Your brand is you - that’s why customers and their friends will follow you because you are the same gal or guy they can go to your shop and meet. There are no disconnects.
That said, if you’re naturally an introvert and only talk in clinical ways about product features, I think you’ll have a tougher time building your personal brand.
Product knowledge can be found across the internet with reams of facts. Your personal brand has to have the ability to compare and contrast and weigh value versus ease of use. People will form a tribe around you if you help demystify their favorite passions from cooking to building, from painting to watch-collecting, from fashion to hiking.
Limits of personal branding
Your own brand can’t be larger than the brand you represent. For example if you were a Cartier salesperson, you’re still a Cartier representative first. Ultimately your personal brand is backed by the strength of the corporate brand, not the other way around.
And if you had a very strong brand, say Kim Kardashian working on your floor, your products would be secondary or third behind her personality. Not a good fit for most retailers.
I had customers follow me from store to store in my early days in retail. They knew my brand, what I stood for, and how well I took care of them.
If you’re a sole proprietor, a sales trainer, or single-service provider, you know how important a personal brand is. Outside of that, you might think you don’t need to think about it.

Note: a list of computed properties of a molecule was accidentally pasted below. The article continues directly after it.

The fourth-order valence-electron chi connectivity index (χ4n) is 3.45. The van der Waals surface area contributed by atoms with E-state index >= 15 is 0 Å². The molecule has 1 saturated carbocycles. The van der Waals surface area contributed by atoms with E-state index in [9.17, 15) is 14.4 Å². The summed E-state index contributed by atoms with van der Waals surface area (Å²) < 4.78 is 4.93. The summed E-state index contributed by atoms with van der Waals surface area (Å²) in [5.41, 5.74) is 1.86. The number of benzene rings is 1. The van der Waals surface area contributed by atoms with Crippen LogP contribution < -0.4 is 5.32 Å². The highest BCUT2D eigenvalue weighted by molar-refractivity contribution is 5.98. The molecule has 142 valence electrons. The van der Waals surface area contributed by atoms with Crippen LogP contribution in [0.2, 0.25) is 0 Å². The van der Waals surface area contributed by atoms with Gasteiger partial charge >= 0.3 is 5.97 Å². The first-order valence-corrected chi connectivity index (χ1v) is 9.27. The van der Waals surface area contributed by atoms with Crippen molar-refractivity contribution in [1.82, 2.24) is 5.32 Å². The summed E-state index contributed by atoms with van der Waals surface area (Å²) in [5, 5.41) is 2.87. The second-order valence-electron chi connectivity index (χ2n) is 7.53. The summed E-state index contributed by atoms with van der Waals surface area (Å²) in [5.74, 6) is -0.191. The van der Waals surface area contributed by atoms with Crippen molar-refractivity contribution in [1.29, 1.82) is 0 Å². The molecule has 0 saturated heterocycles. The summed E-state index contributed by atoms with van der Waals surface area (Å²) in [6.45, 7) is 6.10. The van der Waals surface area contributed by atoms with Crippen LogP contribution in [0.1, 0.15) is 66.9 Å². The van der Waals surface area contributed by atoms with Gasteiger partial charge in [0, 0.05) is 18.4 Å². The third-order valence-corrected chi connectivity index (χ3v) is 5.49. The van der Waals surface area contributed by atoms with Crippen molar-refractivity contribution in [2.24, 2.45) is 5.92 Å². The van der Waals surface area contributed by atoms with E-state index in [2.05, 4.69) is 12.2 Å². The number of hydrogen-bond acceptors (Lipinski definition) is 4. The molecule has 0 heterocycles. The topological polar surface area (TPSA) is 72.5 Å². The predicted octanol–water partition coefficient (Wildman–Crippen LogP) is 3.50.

Retail represents 1 in 4 jobs in America. Most people who work in stores are willing to jump stores for an extra quarter an hour because they are blah and boring. That makes them interchangeable and oftentimes unpromotable.
The truly great retail salespeople will take this post and define, create, and use it when marketing their brand. They’ll build their following while always looking for the next idea to help their customers. Zig Ziglar said it decades ago, “You can get everything you want in life if you first help others get what they want.”
Thanks for reading this, and if you truly want to create an exceptional experience for your customers, checkout my online retail sales training program SalesRX.
Are you a hungry brick-and-mortar store owner who’s ready for a fresh, people-obsessed strategy? This training is for you if you want to grow your business using a powerful customer experience formula proven to make your cash register chirp.